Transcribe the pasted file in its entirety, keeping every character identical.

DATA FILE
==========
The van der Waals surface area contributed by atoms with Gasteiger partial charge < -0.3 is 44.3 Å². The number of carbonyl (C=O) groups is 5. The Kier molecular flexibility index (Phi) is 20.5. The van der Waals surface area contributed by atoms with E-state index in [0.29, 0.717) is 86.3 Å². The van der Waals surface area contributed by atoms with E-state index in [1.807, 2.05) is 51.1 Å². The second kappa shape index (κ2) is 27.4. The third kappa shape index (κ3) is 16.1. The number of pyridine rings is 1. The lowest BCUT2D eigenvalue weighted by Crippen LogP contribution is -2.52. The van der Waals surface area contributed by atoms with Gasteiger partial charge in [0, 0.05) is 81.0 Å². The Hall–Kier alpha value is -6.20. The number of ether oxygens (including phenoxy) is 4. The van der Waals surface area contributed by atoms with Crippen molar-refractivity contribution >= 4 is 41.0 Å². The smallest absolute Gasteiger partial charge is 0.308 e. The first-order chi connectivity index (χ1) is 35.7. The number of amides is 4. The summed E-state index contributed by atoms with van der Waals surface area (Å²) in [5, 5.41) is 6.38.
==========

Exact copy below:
The van der Waals surface area contributed by atoms with Gasteiger partial charge < -0.3 is 44.3 Å². The number of carbonyl (C=O) groups is 5. The Kier molecular flexibility index (Phi) is 20.5. The van der Waals surface area contributed by atoms with E-state index in [0.29, 0.717) is 86.3 Å². The van der Waals surface area contributed by atoms with E-state index in [1.807, 2.05) is 51.1 Å². The second kappa shape index (κ2) is 27.4. The third kappa shape index (κ3) is 16.1. The number of pyridine rings is 1. The lowest BCUT2D eigenvalue weighted by Crippen LogP contribution is -2.52. The van der Waals surface area contributed by atoms with Gasteiger partial charge in [0, 0.05) is 81.0 Å². The Hall–Kier alpha value is -6.20. The number of ether oxygens (including phenoxy) is 4. The van der Waals surface area contributed by atoms with Crippen molar-refractivity contribution >= 4 is 41.0 Å². The smallest absolute Gasteiger partial charge is 0.308 e. The first-order chi connectivity index (χ1) is 35.7. The number of amides is 4. The summed E-state index contributed by atoms with van der Waals surface area (Å²) in [5, 5.41) is 6.38.